Meat which touches something unclean is not to be eaten but burned up completely. As for the meat, everyone who is clean may eat it; but a person in a state of uncleanness who eats any meat from the sacrifice of peace offerings made to ADONAI will be cut off from his people. Anyone who touches something unclean - whether the uncleanness be from a person, from an unclean animal or from some other unclean detestable thing - and then eats the meat from the sacrifice of peace offerings for ADONAI, that person will be cut off from his people.'"
Now, we see the fact that God takes purity very seriously as we see that if the meat touched anything unclean it was made unclean and could no longer be eaten. Likewise, we see that nobody that was unclean could eat of the meat from the sacrifices and it did not matter how they became unclean. We also see that the penalty for disobedience in this case was that the offender would be removed from the congregation of witnesses (the people of Israel). Although we do not have the temple, God is still concerned about purity and we, as Christians, should strive to remain free of the things that God says are unclean. This is not for atonement or salvation but simply to honor God.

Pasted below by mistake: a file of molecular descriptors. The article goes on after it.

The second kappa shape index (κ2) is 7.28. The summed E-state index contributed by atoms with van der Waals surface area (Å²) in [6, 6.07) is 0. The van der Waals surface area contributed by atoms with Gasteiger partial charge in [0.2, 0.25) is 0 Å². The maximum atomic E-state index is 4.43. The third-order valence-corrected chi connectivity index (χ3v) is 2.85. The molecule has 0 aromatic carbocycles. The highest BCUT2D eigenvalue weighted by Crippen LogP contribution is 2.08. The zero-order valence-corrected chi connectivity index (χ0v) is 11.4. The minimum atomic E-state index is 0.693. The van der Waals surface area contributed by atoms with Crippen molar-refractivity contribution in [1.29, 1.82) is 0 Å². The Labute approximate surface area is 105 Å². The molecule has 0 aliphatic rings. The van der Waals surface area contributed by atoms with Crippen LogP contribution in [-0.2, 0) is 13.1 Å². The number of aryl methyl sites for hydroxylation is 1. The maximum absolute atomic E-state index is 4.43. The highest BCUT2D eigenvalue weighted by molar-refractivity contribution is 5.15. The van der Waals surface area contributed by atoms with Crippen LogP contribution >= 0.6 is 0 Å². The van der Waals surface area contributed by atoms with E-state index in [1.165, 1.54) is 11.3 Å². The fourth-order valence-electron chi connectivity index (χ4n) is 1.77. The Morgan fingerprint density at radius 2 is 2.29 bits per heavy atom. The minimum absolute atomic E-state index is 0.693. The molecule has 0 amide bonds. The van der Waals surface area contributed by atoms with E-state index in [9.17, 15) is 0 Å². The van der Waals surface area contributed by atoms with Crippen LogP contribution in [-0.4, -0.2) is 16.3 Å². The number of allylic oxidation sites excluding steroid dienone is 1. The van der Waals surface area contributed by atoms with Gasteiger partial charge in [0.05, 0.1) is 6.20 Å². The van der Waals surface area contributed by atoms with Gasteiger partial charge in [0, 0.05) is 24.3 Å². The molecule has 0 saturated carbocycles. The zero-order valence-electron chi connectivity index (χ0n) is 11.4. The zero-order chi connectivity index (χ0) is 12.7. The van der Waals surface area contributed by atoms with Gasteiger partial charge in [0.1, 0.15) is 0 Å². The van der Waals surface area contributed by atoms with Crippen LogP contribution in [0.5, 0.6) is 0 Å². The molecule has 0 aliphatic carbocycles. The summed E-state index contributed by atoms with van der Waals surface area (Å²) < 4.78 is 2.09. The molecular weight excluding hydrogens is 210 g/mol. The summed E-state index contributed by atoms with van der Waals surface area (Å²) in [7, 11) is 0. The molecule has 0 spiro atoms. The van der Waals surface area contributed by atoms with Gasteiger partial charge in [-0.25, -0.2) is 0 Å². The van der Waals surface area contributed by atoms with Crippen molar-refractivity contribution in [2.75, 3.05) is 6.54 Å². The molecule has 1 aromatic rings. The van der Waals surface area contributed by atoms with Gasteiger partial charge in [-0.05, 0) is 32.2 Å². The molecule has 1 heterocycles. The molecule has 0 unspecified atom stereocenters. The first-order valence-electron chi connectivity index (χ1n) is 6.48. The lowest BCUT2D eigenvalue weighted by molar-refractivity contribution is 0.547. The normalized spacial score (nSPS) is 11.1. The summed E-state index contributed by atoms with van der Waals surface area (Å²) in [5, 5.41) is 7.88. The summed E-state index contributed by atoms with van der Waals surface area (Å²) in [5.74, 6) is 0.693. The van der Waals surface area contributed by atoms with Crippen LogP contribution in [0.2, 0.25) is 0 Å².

ADONAI said to Moshe, "Say to the people of Isra'el, 'You are not to eat the fat of bulls, sheep or goats. The fat of animals that die of themselves or are killed by wild animals may be used for any other purpose, but under no circumstances are you to eat it. For whoever eats the fat of animals of the kind used in presenting an offering made by fire to ADONAI will be cut off from his people. You are not to eat any kind of blood, whether from birds or animals, in any of your homes. Whoever eats any blood will be cut off from his people.'"
Now, we see the prohibition of eating fat from animals that could be used for the burnt offering as well as any blood. These things were set aside for God as the fat represented the best of something while the blood represented life. We see that anyone who did this would once again be shunned by the congregation of Israel.